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Local rose gardener found opportunity at Farmer’s Market

By Daniela Mohor Daily Planet staff
Thursday August 23, 2001

Last May, when the 48 rose bushes she planted in her back yard were blooming, Berkeley resident Anne Fitzmaurice decided it was time to become part of the farmers’ market. She would wake up at dawn every Saturday, prepare about 20 bouquets, head to the market, and sell them.  

“I loved being at the market,” said Fitzmaurice, who is in her 60s. “It’s fun to give people the pleasure to have flowers for not too much money.” 

The excitement however was not enough to keep Fitzmaurice at the market. Today, she works at home, delivering flower arrangements only upon request. The workload is lighter and the income can be greater.  

Decisions such as Fitzmaurice’s explain why, out of the 35 to 50 vendors who sell their products at the Berkeley Farmers’ market twice a week, only two are local growers. Most of the farmers come from other parts of California, such as the Santa Cruz area, Santa Rosa or the central valley. 

“There have never been many (local growers),” said Penny Leff, the farmers’ market manager. “We would love to see more urban agriculture at the market.” 

To encourage the participation of local gardeners, Leff said the farmers’ market administration charges them half price for the booth fee. For instance, Berkeley Youth Alternatives and Building Opportunities for Self-Sufficiency, the two non-profit organization that currently sell products at the market, only pay about $15 to have a booth for the day. While BOSS sells nursery plants, BYA sells fruit and vegetables from its two gardens in west Berkeley. The organizations use the gardens as part of a training program for homeless people and at-risk youth respectively.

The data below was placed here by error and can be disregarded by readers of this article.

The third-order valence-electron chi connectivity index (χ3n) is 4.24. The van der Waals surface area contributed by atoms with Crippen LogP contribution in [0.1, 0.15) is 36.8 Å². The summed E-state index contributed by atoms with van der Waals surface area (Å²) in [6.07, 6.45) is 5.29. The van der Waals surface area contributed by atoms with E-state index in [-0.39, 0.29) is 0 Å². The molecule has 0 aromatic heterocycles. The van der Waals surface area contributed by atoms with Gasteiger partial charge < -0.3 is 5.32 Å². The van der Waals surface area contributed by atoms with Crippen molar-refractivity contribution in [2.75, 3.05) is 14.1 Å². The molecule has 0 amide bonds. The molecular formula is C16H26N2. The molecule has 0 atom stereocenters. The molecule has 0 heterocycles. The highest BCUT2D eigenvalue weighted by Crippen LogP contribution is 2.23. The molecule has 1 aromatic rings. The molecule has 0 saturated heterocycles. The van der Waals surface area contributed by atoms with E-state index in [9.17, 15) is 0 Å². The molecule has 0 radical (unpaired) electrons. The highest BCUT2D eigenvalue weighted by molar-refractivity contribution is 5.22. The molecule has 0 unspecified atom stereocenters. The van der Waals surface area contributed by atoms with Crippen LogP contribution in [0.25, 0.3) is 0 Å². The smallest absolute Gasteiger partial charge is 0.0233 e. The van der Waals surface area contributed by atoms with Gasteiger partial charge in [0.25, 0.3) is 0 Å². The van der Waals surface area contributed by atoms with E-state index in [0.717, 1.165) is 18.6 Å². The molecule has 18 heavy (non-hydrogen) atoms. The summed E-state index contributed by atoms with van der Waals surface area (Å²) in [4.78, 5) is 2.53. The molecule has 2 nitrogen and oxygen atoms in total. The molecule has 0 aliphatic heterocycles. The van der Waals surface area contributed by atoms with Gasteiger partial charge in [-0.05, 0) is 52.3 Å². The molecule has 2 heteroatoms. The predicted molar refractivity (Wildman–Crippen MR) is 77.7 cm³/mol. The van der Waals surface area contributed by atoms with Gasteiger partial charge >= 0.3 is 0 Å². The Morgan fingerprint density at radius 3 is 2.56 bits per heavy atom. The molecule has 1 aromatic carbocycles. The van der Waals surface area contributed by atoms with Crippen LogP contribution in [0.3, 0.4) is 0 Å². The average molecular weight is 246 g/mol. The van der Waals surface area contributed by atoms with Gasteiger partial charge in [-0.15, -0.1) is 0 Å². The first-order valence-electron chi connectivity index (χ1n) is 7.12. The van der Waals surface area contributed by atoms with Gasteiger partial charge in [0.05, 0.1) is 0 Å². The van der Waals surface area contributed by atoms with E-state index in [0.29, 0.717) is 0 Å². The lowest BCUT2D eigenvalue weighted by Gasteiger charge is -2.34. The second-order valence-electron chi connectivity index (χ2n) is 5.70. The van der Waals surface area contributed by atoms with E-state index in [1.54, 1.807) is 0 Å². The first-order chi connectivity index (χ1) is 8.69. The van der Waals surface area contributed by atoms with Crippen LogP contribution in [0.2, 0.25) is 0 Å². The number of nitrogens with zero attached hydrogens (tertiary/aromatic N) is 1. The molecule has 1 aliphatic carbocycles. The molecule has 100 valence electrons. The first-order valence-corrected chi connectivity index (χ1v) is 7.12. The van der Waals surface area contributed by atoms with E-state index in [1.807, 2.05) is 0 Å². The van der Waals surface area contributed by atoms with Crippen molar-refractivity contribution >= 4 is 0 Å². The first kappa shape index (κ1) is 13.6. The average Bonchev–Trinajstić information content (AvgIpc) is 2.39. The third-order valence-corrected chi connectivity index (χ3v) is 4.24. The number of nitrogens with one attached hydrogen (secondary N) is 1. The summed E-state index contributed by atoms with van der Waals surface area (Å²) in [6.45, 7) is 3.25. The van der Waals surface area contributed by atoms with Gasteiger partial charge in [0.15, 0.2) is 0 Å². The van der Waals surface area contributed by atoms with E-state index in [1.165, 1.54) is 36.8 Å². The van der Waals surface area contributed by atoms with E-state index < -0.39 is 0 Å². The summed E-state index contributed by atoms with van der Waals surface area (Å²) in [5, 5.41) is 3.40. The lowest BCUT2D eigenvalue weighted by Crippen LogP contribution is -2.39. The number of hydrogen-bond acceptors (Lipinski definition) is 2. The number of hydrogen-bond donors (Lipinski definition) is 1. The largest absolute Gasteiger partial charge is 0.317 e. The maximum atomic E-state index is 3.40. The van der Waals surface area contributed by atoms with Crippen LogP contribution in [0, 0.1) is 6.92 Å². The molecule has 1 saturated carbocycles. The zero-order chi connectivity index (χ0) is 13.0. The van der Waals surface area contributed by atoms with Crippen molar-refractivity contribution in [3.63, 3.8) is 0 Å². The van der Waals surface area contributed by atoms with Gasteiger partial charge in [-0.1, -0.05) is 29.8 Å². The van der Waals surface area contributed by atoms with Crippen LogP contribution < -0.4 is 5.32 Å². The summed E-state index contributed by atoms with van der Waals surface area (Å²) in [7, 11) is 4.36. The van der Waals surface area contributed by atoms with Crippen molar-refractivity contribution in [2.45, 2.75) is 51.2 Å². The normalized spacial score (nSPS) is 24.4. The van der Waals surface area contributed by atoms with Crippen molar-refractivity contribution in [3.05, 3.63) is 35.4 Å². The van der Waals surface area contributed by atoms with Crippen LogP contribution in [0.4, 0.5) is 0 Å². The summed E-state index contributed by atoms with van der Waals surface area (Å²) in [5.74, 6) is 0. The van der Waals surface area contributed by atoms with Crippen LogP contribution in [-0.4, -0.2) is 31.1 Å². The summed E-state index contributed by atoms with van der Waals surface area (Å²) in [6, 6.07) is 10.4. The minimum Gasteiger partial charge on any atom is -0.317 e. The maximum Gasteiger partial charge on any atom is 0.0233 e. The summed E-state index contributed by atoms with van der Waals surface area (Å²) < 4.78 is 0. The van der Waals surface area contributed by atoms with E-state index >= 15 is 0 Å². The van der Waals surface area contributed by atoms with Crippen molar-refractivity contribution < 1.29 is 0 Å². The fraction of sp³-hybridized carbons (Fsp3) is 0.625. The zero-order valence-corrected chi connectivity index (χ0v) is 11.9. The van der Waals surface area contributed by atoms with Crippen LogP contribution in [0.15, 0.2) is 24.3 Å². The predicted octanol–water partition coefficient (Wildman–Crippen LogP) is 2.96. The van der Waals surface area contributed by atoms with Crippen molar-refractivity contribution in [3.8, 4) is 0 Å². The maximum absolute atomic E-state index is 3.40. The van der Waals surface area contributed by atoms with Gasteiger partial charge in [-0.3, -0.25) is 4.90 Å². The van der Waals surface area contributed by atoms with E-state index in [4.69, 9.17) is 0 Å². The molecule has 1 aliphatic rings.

But partly because of the local lack of land, and partly because those who grow organic food in Berkeley are not interested in selling their products, the discount on the booth fee hasn’t really attracted Berkeley-based participants. 

“Most of the gardens that are growing vegetables are only (big) enough for the people that are growing them,” she said. “There isn’t really enough land for real vegetable-business operations in town right now.” And many local growers, she added, just enjoy eating and giving away their products. 

The Karl Linn community garden on Peralta at Hopkins is one of the many places in Berkeley, where people just grow food for the joy of it. Created 15 years ago, the garden includes a common herb garden and 15 individual plots. In addition to sharing the herbs, plot-holders meet for community events, pot-locks, and distribution of harvest. The purpose of the garden, said the garden’s coordinator Eleanor Walden, is to have community members connect with each other.  

“It’s reclaiming our community through our community garden,” said Walden. “I’d like to see more neighborhoods cooperate with backyard areas so that individual families would make it more communal and have flowers, fruit and vegetables that they could share.” 

Leff has a similar wish. And to her, being part of the farmers’ market is indeed a way to build a stronger sense of community. The mission of the market, she said, is to establish a connection between rural farmers and city people. Despite the lack of land, she said independent gardeners could find ways to participate. 

“We would love to see a cooperative, a group of gardeners who want to come together,” she said. “We would love to talk to anyone who would want to arrange something like that.” 


For more information on community gardens and the farmers’ market visit the Web site: